EVOFOSFAMIDE IS AN INVESTIGATIONAL HYPOXIA-ACTIVATED PRODRUG DISCOVERED AT THRESHOLD. TREATING CANCER BY SELECTIVELY TARGETING TUMOR HYPOXIA IS A NOVEL THERAPEUTIC APPROACH THAT MAY BE LESS LIKELY TO PRODUCE BROAD SYSTEMIC TOXICITY SEEN WITH UNTARGETED CYTOTOXIC CHEMOTHERAPIES.

Evofosfamide is a prodrug that is designed to be activated under hypoxic conditions commonly found in the tumor microenvironment. Within regions of tumor hypoxia, evofosfamide releases bromo isophosphoramide mustard (Br-IPM), a potent DNA alkylating agent.1 Br-IPM kills tumor cells by forming DNA crosslinks, rendering cells unable to replicate their DNA and divide as well as interfering with the transcription of DNA to make essential proteins. Once activated in hypoxic tissues, Br-IPM can also diffuse into surrounding oxygenated regions of the tumor and kill cells there via a “bystander effect”.2 Because of its preferential activation in the targeted hypoxic regions of solid tumors, evofosfamide may be less likely to produce broad systemic toxicity seen with untargeted cytotoxic chemotherapies.

Clinical Development

To date, evofosfamide has been investigated both as a monotherapy and in combination with chemotherapy treatments and other targeted cancer drugs in more than 1,500 patients with a broad spectrum of solid tumor types and blood cancers. In December 2015, Threshold announced topline results from two Phase 3 trials of evofosfamide, reporting that neither trial met its primary endpoint of improving overall survival with statistical significance, however, additional analysis of the MAESTRO Phase 3 trial results indicated a 48 percent reduction in risk of death among the subgroup of patients enrolled in Japan and South Korea. Threshold is currently pursuing discussions with Japanese regulators regarding potential registration pathways in Japan and evaluating next steps for potential continued development of evofosfamide.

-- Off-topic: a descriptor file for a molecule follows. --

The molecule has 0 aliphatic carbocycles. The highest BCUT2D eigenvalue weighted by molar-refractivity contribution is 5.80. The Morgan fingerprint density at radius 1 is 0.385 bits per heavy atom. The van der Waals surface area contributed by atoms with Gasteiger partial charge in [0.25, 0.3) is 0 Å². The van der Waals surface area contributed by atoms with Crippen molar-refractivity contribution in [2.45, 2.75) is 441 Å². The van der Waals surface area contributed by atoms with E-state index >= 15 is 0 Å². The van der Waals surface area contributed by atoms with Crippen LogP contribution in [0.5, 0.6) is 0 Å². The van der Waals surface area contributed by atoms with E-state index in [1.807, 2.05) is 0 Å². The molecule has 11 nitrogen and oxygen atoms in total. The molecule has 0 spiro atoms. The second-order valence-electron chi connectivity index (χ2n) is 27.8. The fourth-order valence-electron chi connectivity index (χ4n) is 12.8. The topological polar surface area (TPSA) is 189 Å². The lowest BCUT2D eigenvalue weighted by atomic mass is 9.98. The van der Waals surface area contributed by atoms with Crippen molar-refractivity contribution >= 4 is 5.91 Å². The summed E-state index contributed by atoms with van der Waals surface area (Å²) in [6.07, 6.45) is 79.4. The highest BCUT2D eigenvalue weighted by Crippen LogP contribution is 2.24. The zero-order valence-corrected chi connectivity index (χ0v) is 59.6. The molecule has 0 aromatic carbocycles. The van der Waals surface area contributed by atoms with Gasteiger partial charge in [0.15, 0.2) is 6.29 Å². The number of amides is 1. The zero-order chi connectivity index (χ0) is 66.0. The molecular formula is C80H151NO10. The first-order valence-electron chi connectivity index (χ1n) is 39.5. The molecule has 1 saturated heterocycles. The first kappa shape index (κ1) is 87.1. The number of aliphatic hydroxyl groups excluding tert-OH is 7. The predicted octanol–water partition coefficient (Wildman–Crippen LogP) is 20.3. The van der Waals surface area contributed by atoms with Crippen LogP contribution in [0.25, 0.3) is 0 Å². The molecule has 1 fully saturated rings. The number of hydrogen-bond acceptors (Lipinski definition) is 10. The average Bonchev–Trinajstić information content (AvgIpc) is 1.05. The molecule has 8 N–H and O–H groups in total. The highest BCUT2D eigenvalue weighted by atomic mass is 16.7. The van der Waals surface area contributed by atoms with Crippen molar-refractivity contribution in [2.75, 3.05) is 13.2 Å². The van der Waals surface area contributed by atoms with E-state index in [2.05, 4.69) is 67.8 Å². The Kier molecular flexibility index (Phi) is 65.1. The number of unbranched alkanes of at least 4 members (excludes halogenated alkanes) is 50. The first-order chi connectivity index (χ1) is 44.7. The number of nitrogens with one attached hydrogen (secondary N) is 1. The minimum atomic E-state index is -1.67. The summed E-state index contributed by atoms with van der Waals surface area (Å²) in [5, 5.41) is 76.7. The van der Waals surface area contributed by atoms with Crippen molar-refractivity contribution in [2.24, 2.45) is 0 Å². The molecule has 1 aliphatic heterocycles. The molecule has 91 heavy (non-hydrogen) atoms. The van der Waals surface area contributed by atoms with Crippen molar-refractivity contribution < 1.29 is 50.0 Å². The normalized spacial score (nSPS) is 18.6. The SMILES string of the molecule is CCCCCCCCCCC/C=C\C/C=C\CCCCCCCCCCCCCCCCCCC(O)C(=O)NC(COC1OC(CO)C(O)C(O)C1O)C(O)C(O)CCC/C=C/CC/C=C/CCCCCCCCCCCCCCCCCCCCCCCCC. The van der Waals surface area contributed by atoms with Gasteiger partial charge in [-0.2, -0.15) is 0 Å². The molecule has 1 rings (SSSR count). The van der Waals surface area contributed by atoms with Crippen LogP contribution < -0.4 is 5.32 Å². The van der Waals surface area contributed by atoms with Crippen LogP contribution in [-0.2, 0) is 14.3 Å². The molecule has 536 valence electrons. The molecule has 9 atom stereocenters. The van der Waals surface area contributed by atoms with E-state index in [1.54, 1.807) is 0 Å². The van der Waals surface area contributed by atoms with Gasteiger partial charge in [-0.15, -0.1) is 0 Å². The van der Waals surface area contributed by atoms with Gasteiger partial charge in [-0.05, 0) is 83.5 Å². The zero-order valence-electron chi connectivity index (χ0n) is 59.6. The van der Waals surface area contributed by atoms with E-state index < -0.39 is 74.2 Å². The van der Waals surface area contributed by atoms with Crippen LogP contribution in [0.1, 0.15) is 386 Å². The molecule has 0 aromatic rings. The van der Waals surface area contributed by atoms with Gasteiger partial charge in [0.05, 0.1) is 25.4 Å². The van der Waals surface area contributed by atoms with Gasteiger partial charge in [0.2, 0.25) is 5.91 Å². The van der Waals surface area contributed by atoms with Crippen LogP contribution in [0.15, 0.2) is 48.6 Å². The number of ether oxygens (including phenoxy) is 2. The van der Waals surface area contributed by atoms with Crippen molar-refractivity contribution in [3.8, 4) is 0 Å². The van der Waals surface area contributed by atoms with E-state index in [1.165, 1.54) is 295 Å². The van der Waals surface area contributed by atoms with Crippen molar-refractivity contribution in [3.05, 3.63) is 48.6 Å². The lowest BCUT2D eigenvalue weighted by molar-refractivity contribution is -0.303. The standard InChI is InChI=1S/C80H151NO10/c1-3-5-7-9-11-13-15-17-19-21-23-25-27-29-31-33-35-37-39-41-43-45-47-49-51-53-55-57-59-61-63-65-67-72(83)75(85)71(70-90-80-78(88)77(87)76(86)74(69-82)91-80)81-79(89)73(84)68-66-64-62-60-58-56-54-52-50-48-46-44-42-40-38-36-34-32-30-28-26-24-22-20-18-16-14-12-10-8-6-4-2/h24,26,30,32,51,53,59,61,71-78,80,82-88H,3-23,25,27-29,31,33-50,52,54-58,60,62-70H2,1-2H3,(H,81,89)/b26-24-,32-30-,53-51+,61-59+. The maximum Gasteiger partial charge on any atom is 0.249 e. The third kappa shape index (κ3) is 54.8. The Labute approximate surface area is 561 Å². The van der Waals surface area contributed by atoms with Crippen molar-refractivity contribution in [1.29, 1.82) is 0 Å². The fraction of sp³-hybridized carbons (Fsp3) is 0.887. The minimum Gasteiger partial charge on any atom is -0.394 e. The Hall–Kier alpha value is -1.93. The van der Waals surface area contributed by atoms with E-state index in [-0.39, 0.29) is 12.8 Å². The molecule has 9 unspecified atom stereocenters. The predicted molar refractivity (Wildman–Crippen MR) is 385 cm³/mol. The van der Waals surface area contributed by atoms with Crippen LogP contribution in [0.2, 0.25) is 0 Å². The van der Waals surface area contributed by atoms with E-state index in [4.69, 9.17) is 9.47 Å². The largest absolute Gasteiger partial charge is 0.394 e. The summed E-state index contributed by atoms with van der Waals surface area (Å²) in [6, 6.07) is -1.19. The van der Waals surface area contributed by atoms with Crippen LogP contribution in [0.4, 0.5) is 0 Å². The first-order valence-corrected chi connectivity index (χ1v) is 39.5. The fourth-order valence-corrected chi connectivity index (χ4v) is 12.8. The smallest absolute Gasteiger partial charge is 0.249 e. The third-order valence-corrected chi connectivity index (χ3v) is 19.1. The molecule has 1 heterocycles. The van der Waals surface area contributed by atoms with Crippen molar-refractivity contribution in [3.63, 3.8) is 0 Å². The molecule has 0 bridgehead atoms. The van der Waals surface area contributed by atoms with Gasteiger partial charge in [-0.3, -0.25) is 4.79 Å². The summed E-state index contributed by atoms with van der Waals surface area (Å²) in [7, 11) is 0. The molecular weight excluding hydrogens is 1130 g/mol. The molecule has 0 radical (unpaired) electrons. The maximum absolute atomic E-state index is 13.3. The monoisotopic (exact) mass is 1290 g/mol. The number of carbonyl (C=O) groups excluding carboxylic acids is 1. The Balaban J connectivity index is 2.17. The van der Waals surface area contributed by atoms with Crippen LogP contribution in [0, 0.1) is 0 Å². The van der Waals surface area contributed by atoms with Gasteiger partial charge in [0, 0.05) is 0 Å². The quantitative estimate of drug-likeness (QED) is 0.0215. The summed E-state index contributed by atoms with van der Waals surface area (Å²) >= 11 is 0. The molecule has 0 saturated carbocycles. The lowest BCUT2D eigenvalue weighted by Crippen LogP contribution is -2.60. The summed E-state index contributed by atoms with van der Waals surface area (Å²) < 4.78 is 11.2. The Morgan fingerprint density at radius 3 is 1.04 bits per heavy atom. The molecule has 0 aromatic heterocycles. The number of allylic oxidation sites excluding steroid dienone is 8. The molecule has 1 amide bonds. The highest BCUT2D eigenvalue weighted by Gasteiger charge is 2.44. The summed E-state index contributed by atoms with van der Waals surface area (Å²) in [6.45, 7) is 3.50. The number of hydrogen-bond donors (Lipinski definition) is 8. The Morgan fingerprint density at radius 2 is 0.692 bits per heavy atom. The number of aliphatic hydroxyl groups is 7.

Threshold has a collaboration with the MD Anderson Cancer Center which recently presented preclinical data on evofosfamide in combination with immune checkpoint inhibitor antibodies. The data highlighted the promise of evofosfamide to improve the efficacy of this class of immuno-oncology therapeutics. Immune checkpoint inhibitors are potent anti-cancer therapies that unleash an immune system attack on cancer cells. The Company plans to initiate a clinical trial in various solid tumors evaluating evofosfamide in combination with one or more checkpoint inhibitor antibodies.

In addition to clinical trials that are conducted by Threshold, the Company also supports Investigator-Sponsored Trials, or ISTs, which are clinical trials sponsored, designed and implemented by a clinical investigator. There are ongoing ISTs evaluating evofosfamide in Glioblastoma, Pancreatic Neuroendocrine Tumors (PNET) and Biliary Tract Cancer.